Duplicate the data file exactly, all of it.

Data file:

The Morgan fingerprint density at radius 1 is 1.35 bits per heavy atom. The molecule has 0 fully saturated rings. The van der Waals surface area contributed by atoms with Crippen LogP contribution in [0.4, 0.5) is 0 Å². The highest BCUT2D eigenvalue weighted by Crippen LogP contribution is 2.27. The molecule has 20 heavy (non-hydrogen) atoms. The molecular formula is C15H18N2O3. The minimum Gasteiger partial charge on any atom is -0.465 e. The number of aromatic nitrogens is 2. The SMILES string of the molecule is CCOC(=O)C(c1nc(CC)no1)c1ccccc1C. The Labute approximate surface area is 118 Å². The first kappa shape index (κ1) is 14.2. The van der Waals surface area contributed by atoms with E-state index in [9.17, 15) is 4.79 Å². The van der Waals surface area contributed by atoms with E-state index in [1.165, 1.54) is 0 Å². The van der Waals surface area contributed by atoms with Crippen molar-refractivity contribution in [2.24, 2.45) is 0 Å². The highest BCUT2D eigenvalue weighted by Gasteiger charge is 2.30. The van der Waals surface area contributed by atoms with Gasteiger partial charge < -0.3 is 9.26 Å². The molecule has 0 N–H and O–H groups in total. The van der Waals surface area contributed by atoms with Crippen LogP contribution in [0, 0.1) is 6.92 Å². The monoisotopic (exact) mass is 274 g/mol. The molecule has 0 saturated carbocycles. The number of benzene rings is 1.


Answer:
The Morgan fingerprint density at radius 1 is 1.35 bits per heavy atom. The molecule has 0 fully saturated rings. The van der Waals surface area contributed by atoms with Crippen LogP contribution in [0.4, 0.5) is 0 Å². The highest BCUT2D eigenvalue weighted by Crippen LogP contribution is 2.27. The molecule has 20 heavy (non-hydrogen) atoms. The molecular formula is C15H18N2O3. The minimum Gasteiger partial charge on any atom is -0.465 e. The number of aromatic nitrogens is 2. The SMILES string of the molecule is CCOC(=O)C(c1nc(CC)no1)c1ccccc1C. The Labute approximate surface area is 118 Å². The first kappa shape index (κ1) is 14.2. The van der Waals surface area contributed by atoms with E-state index in [9.17, 15) is 4.79 Å². The van der Waals surface area contributed by atoms with E-state index in [1.165, 1.54) is 0 Å². The van der Waals surface area contributed by atoms with Crippen molar-refractivity contribution in [2.24, 2.45) is 0 Å². The highest BCUT2D eigenvalue weighted by Gasteiger charge is 2.30. The van der Waals surface area contributed by atoms with Gasteiger partial charge < -0.3 is 9.26 Å². The molecule has 0 N–H and O–H groups in total. The van der Waals surface area contributed by atoms with Crippen LogP contribution in [0, 0.1) is 6.92 Å². The monoisotopic (exact) mass is 274 g/mol. The molecule has 0 saturated carbocycles. The number of benzene rings is 1.